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Old 10-10-2018, 13:24   #1
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Filling Old Rivet Holes

I pulled my mast for painting, and took off most of the hardware. This includes mast steps that went up to the first set of spreaders that were attached with rivets. If I choose to not re-install them, what would be the best course of action regarding filling the holes? I would think filling/closing off the holes would be the way to go, but I am unsure of how to go about it. JB Weld, thickened epoxy, re-rivet?

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Old 10-10-2018, 14:07   #2
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Re: Filling Old Rivet Holes

There are "closed end blind rivets", pop rivets that leave a piece on the mandrel inside the rivet so it has no hole after installation. That would be the easy way.

You could use short self-tapping screws, but the pointy ends might chafe wires or halyards inside. Or tap the holes and insert machine screws, which would be a lot of work but leave you the option of reinstalling steps at a future date without more drilling.

Or chamfer the edges of the holes a bit with a wider drill bit then fill with the epoxy of your choice. (JBWeld just being a filled epoxy.) You could probably fill epoxy with aluminum dust so it looked more like the mast metal when set. If you're painting the mast, epoxy filling might disappear the old holes.

Or even put a neat circle of "roof and gutter" stainless steel metal tape over each one. Reasonably permanent, really cheap and fast.
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Old 10-10-2018, 14:58   #3
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Re: Filling Old Rivet Holes

I'd avoid use of any stainless (screws, rivets or tape) in making what is a cosmetic repair, for these would inevitably lead to corrosion. I would lean towards blind aluminium rivets: no corrosion issues, easy to install, and if steps are ever retrofitted, easy to drill out.

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Old 10-10-2018, 15:54   #4
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Re: Filling Old Rivet Holes

And stick each rivet shank into a tube of some sort of sealant or glue. That will keep the stem from maybe falling out and really stop corrosion.
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Old 10-10-2018, 16:06   #5
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Re: Filling Old Rivet Holes

Any harm in leaving them unfilled?
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Old 10-10-2018, 16:13   #6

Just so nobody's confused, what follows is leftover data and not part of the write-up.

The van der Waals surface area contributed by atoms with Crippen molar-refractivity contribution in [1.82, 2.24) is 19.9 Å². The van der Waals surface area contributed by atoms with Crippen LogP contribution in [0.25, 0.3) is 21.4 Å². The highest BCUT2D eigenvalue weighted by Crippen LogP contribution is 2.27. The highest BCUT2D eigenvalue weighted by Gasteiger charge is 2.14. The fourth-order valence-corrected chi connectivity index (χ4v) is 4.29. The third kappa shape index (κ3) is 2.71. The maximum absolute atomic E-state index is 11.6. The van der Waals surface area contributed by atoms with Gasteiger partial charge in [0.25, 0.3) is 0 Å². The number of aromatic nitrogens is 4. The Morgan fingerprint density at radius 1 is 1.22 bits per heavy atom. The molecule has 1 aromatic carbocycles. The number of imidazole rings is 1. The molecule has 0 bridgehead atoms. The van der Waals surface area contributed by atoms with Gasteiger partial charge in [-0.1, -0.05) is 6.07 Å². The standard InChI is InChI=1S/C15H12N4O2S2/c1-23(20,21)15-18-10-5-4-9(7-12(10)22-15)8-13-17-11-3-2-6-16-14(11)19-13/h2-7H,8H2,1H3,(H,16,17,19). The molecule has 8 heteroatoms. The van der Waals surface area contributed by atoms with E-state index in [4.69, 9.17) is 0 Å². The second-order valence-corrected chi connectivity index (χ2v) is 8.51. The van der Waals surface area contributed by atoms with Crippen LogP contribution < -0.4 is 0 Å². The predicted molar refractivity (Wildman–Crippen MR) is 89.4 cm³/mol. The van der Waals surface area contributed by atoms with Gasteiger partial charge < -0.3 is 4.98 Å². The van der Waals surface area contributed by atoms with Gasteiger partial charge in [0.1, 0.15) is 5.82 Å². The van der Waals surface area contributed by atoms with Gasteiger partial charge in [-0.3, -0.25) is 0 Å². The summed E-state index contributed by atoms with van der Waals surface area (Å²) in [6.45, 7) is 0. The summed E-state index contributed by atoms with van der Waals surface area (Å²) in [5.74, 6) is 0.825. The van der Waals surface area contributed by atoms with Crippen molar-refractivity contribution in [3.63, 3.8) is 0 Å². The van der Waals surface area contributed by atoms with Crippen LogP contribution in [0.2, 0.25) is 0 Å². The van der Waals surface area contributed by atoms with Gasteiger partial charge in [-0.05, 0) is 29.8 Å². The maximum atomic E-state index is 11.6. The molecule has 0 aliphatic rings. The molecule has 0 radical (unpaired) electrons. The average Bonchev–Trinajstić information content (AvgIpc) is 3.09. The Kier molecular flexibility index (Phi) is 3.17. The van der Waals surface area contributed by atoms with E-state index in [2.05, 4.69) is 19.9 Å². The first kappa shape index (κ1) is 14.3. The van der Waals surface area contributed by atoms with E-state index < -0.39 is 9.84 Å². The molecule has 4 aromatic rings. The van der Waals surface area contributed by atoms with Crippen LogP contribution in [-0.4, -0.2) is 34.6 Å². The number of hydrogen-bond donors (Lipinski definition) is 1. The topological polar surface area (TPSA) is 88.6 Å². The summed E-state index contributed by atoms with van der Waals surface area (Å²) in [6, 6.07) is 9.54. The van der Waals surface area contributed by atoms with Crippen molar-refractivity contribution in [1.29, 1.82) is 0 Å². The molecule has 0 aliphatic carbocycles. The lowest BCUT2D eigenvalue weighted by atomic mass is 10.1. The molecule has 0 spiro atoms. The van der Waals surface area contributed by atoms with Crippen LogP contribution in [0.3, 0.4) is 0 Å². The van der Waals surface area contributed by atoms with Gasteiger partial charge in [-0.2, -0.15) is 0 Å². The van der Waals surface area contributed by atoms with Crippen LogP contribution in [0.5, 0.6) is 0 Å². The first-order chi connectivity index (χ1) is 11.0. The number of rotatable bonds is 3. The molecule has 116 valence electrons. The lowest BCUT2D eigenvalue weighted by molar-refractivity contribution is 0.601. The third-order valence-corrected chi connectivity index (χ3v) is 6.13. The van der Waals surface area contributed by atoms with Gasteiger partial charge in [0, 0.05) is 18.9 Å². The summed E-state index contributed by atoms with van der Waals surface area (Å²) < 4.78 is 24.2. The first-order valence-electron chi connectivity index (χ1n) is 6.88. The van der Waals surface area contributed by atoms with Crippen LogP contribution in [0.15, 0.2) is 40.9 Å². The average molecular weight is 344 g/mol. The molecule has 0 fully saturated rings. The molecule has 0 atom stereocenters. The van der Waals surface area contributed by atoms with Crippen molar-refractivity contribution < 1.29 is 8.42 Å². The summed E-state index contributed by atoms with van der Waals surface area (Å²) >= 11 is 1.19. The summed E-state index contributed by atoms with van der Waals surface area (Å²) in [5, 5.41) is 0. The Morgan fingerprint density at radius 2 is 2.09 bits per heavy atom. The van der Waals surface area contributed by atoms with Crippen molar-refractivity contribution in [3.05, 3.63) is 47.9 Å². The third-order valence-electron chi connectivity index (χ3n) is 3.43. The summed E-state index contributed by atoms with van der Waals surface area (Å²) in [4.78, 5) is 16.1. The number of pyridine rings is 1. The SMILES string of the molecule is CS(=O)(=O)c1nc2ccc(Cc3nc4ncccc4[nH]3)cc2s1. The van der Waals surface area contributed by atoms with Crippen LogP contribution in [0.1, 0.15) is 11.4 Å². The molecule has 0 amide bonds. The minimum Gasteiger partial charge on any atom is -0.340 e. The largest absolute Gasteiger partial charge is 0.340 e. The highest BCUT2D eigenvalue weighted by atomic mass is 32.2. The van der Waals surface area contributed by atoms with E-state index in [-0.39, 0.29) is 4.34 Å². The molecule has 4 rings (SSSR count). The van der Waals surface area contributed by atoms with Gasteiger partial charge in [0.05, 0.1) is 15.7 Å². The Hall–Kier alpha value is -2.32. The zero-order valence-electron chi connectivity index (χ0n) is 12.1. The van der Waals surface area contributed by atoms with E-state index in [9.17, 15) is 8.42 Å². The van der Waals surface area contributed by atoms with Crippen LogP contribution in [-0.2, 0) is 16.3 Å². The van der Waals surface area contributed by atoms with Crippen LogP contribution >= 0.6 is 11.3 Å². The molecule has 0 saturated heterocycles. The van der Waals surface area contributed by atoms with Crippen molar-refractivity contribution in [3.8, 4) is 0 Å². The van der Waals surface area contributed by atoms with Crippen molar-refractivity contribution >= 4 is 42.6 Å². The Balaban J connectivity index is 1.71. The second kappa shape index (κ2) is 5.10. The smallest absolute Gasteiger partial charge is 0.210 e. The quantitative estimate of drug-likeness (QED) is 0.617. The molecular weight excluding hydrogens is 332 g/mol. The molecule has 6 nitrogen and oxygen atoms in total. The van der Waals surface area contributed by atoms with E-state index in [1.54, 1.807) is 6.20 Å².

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Re: Filling Old Rivet Holes

None of which I am aware.

Ann
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Old 10-10-2018, 16:35   #7
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Re: Filling Old Rivet Holes

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Any harm in leaving them unfilled?
No, this effort is completely cosmetic. None of the methods proposed add any strength to the tube. Possibly welding and grinding might restore some of the lost strength, but then the welding can alter the heat treatment state of the alloy and actually weaken it further.

But, the losses involved with the series of small holes is too small to be of interest... but it does leave the mast looking like termites had been at work!

Jim
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Old 10-10-2018, 16:52   #8
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Re: Filling Old Rivet Holes

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No, this effort is completely cosmetic. None of the methods proposed add any strength to the tube. Possibly welding and grinding might restore some of the lost strength, but then the welding can alter the heat treatment state of the alloy and actually weaken it further.

But, the losses involved with the series of small holes is too small to be of interest... but it does leave the mast looking like termites had been at work!

Jim
That's ok. I also had a colony of bees living in the column beneath the main halyard sheaves, so it's used to insects of all sorts.

Kidding aside, (truth about the bees though) welding and grinding is not gonna happen. Good to know I can just leave them alone if I want.
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Old 10-10-2018, 17:30   #9
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Re: Filling Old Rivet Holes

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Any harm in leaving them unfilled?
Sure, it's sloppy. At least put some sealant in the holes. At best ream and chamfer each hole both inside and outside and then treat for corrosion. Every one of those holes could grow into a crack and your mast could break off.
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Old 10-10-2018, 17:43   #10
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Re: Filling Old Rivet Holes

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Sure, it's sloppy. At least put some sealant in the holes. At best ream and chamfer each hole both inside and outside and then treat for corrosion. Every one of those holes could grow into a crack and your mast could break off.
Aww, come on...

Ream? why?

Chamfer INSIDE? How to do that twenty feet up the tube?